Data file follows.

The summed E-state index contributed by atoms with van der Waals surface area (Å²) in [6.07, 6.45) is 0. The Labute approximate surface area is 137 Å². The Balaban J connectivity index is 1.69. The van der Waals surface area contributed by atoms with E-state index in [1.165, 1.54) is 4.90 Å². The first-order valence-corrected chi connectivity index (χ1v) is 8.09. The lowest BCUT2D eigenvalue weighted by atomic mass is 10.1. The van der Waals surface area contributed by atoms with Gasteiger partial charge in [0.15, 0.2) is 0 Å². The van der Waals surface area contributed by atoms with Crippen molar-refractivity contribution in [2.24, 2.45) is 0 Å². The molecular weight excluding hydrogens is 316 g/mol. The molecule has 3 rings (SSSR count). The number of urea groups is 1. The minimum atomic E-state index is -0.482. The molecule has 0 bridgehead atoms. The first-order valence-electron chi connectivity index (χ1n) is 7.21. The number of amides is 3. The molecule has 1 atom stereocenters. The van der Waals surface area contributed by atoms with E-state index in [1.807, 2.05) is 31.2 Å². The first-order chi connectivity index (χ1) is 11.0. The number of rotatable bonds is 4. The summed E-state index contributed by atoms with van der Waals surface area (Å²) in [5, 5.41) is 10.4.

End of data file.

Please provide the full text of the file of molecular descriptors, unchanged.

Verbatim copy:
The summed E-state index contributed by atoms with van der Waals surface area (Å²) in [6.07, 6.45) is 0. The Labute approximate surface area is 137 Å². The Balaban J connectivity index is 1.69. The van der Waals surface area contributed by atoms with E-state index in [1.165, 1.54) is 4.90 Å². The first-order valence-corrected chi connectivity index (χ1v) is 8.09. The lowest BCUT2D eigenvalue weighted by atomic mass is 10.1. The van der Waals surface area contributed by atoms with Gasteiger partial charge in [0.15, 0.2) is 0 Å². The van der Waals surface area contributed by atoms with Crippen molar-refractivity contribution in [2.24, 2.45) is 0 Å². The molecular weight excluding hydrogens is 316 g/mol. The molecule has 3 rings (SSSR count). The number of urea groups is 1. The minimum atomic E-state index is -0.482. The molecule has 0 bridgehead atoms. The first-order valence-electron chi connectivity index (χ1n) is 7.21. The number of amides is 3. The molecule has 1 atom stereocenters. The van der Waals surface area contributed by atoms with E-state index in [1.807, 2.05) is 31.2 Å². The first-order chi connectivity index (χ1) is 11.0. The number of rotatable bonds is 4. The summed E-state index contributed by atoms with van der Waals surface area (Å²) in [5, 5.41) is 10.4.